While these attacks go mostly ignored by our media, they certainly aren't a trivial matter for those who must live under the threat on a daily basis. Imagine having the threat of being hit by an incoming missile while on the way to taking your child to school, or perhaps on the way to church. It is almost unimaginable, yet this is what many Israeli's face every day.

Below is a very insightful and interesting commentary while we're on the topic:

"Alice in Israeland"

The article details some very interesting personal stories about daily life in Israel; stories such as this:

I also never wrote about the time my roommate sat in our living room crying, recounting the incidents in Bat Ayin - a hippie community where her brother lives. A toddler had been taken and killed by Arabs, chopped to pieces with an ax. Another man had gone into the forest for hitbodedut (speaking to G-d in your own words) and never came back. They were murdered, stam (Just like that). I didn't know what to say, as she sat there attempting to somehow reconcile her belief that surely all people deep down want peace with the reality that there are (and I don't find it an exaggeration to say) evil people mired in hatred who target and murder innocent civilians. Four or five year-old babies, no less.

We then reach the conclusions:

Yet while here, I feel safe. Is it a false sense of security? I walk around fearlessly. I travel from Jerusalem to Tel Aviv. I splash in the Kinneret. I ride buses. I pass sites of previous terror attacks and they don't cross my mind. Today aside, I don't make choices out of fear. That's the Israeli mentality. We don't let them win; we don't let them get to us. We live. That's why you see parties here brimming with utter joy! People dance in the streets on a regular basis. There is an appreciation for life; a call to live.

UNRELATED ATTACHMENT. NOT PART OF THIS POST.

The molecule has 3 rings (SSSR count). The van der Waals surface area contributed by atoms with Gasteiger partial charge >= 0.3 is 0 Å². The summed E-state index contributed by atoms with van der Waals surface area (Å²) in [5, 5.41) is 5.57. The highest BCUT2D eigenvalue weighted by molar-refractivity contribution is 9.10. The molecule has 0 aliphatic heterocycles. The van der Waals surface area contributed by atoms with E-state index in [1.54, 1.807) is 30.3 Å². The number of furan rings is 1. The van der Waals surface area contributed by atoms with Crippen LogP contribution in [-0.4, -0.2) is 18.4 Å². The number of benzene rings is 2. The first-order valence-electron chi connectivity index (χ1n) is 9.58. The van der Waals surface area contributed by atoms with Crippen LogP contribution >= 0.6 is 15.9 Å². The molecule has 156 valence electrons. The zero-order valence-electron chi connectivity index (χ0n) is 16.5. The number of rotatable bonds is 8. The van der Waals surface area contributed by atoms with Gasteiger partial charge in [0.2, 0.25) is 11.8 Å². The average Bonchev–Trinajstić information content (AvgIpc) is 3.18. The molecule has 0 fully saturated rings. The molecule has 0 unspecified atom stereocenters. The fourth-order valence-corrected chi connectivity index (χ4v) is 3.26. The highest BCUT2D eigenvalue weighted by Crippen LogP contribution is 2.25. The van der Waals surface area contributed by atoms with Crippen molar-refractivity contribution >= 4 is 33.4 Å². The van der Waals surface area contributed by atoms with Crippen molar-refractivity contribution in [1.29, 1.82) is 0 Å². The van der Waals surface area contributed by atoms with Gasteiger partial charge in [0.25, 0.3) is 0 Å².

How the media twists such a people into the 'bad guys' baffles me. Iran plots against Israel and the Jews first, the West next. Ignoring these declarations and deeds, we'll one day regret. People and leaders naively trust those who glorify death and believe such people will drop old vendettas over "coffee talks." Such wishful thinking seems the simplistic dream of a disconnected people removed from reality. The talk seems enlightened or evolved, but irresponsibly gambles with our lives, with our hard-won home, not theirs.

I pray people wake up. That they awake from suffocating political correctness. That they are shaken from complacency to act upon dangerous threats - while there's still time. I pray that they choose life.

Waking up from political correctness? I don't think so. Not as we head into the Tribulation. Political correctness will be determined by the antichrist and his beliefs will be forced into the population - at first, willingly and then later, by force.

This train, which is headed directly into the Tribulation, shows no signs of slowing down - in fact it is speeding up. That is the sad truth of life in this current age. Meanwhile, we watch and wait. We wait for the sound of the Trumpet Call. Our call. It will be here soon - its a promise.